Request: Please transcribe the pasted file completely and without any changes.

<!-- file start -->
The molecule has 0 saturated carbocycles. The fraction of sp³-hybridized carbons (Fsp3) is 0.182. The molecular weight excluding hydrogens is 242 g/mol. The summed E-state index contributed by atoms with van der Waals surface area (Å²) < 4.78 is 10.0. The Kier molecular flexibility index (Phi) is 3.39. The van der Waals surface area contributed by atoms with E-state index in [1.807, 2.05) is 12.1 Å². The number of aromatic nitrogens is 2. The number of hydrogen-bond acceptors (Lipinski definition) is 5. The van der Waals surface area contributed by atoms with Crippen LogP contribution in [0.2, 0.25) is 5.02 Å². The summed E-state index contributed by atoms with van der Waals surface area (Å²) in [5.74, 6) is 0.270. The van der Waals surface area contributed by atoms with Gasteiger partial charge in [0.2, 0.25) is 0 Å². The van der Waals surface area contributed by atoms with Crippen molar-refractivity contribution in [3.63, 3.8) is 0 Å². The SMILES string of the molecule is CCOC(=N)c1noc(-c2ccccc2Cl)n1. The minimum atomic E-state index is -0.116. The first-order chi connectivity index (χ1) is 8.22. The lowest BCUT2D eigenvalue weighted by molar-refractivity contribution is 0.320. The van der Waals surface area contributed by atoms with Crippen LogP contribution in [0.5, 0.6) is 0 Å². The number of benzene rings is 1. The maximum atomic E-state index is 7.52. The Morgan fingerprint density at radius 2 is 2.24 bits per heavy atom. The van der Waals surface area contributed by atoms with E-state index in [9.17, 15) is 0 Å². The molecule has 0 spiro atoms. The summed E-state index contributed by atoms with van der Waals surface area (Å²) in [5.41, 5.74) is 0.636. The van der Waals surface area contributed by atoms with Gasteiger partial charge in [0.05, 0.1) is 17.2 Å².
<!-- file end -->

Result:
The molecule has 0 saturated carbocycles. The fraction of sp³-hybridized carbons (Fsp3) is 0.182. The molecular weight excluding hydrogens is 242 g/mol. The summed E-state index contributed by atoms with van der Waals surface area (Å²) < 4.78 is 10.0. The Kier molecular flexibility index (Phi) is 3.39. The van der Waals surface area contributed by atoms with E-state index in [1.807, 2.05) is 12.1 Å². The number of aromatic nitrogens is 2. The number of hydrogen-bond acceptors (Lipinski definition) is 5. The van der Waals surface area contributed by atoms with Crippen LogP contribution in [0.2, 0.25) is 5.02 Å². The summed E-state index contributed by atoms with van der Waals surface area (Å²) in [5.74, 6) is 0.270. The van der Waals surface area contributed by atoms with Gasteiger partial charge in [0.2, 0.25) is 0 Å². The van der Waals surface area contributed by atoms with Crippen molar-refractivity contribution in [3.63, 3.8) is 0 Å². The SMILES string of the molecule is CCOC(=N)c1noc(-c2ccccc2Cl)n1. The minimum atomic E-state index is -0.116. The first-order chi connectivity index (χ1) is 8.22. The lowest BCUT2D eigenvalue weighted by molar-refractivity contribution is 0.320. The van der Waals surface area contributed by atoms with Crippen LogP contribution in [0.5, 0.6) is 0 Å². The number of benzene rings is 1. The maximum atomic E-state index is 7.52. The Morgan fingerprint density at radius 2 is 2.24 bits per heavy atom. The van der Waals surface area contributed by atoms with E-state index in [9.17, 15) is 0 Å². The molecule has 0 spiro atoms. The summed E-state index contributed by atoms with van der Waals surface area (Å²) in [5.41, 5.74) is 0.636. The van der Waals surface area contributed by atoms with Gasteiger partial charge in [0.05, 0.1) is 17.2 Å².